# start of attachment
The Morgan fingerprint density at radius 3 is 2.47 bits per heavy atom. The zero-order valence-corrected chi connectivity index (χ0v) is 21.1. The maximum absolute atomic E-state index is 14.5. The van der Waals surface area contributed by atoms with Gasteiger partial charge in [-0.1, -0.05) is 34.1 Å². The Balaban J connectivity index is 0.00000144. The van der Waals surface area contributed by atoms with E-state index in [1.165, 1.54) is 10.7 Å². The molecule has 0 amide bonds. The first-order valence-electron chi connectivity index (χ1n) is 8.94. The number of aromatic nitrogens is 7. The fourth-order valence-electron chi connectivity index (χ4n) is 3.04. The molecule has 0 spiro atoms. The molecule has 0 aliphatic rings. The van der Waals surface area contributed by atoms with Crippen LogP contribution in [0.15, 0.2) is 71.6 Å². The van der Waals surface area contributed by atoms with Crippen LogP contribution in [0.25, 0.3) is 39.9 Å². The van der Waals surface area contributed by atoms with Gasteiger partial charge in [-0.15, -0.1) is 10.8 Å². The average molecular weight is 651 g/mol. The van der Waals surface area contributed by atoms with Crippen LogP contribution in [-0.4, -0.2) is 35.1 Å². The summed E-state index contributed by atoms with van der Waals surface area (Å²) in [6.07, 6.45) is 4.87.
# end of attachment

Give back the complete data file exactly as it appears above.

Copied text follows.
The Morgan fingerprint density at radius 3 is 2.47 bits per heavy atom. The zero-order valence-corrected chi connectivity index (χ0v) is 21.1. The maximum absolute atomic E-state index is 14.5. The van der Waals surface area contributed by atoms with Gasteiger partial charge in [-0.1, -0.05) is 34.1 Å². The Balaban J connectivity index is 0.00000144. The van der Waals surface area contributed by atoms with E-state index in [1.165, 1.54) is 10.7 Å². The molecule has 0 amide bonds. The first-order valence-electron chi connectivity index (χ1n) is 8.94. The number of aromatic nitrogens is 7. The fourth-order valence-electron chi connectivity index (χ4n) is 3.04. The molecule has 0 spiro atoms. The molecule has 0 aliphatic rings. The van der Waals surface area contributed by atoms with Crippen LogP contribution in [0.15, 0.2) is 71.6 Å². The van der Waals surface area contributed by atoms with Crippen LogP contribution in [0.25, 0.3) is 39.9 Å². The van der Waals surface area contributed by atoms with Gasteiger partial charge in [-0.15, -0.1) is 10.8 Å². The average molecular weight is 651 g/mol. The van der Waals surface area contributed by atoms with Crippen LogP contribution in [-0.4, -0.2) is 35.1 Å². The summed E-state index contributed by atoms with van der Waals surface area (Å²) in [6.07, 6.45) is 4.87.